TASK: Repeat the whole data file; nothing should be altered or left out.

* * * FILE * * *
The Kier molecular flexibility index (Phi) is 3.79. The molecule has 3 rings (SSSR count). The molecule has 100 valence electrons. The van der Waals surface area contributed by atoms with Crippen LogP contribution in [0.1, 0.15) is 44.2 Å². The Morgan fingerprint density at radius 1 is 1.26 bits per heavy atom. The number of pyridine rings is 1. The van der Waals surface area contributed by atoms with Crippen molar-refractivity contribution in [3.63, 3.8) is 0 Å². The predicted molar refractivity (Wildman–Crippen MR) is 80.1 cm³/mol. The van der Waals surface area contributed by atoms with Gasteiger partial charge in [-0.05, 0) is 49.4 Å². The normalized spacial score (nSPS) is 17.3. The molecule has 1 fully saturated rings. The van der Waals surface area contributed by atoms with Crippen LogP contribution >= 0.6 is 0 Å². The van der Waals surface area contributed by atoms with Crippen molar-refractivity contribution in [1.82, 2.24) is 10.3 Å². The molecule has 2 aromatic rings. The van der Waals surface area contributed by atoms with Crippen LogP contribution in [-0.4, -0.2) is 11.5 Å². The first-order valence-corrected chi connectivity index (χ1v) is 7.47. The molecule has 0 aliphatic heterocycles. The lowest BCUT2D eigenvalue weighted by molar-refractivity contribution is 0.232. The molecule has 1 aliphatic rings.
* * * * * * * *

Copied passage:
The Kier molecular flexibility index (Phi) is 3.79. The molecule has 3 rings (SSSR count). The molecule has 100 valence electrons. The van der Waals surface area contributed by atoms with Crippen LogP contribution in [0.1, 0.15) is 44.2 Å². The Morgan fingerprint density at radius 1 is 1.26 bits per heavy atom. The number of pyridine rings is 1. The van der Waals surface area contributed by atoms with Crippen molar-refractivity contribution in [3.63, 3.8) is 0 Å². The predicted molar refractivity (Wildman–Crippen MR) is 80.1 cm³/mol. The van der Waals surface area contributed by atoms with Gasteiger partial charge in [-0.05, 0) is 49.4 Å². The normalized spacial score (nSPS) is 17.3. The molecule has 1 fully saturated rings. The van der Waals surface area contributed by atoms with Crippen LogP contribution >= 0.6 is 0 Å². The van der Waals surface area contributed by atoms with Crippen molar-refractivity contribution in [1.82, 2.24) is 10.3 Å². The molecule has 2 aromatic rings. The van der Waals surface area contributed by atoms with Crippen LogP contribution in [-0.4, -0.2) is 11.5 Å². The first-order valence-corrected chi connectivity index (χ1v) is 7.47. The molecule has 0 aliphatic heterocycles. The lowest BCUT2D eigenvalue weighted by molar-refractivity contribution is 0.232. The molecule has 1 aliphatic rings.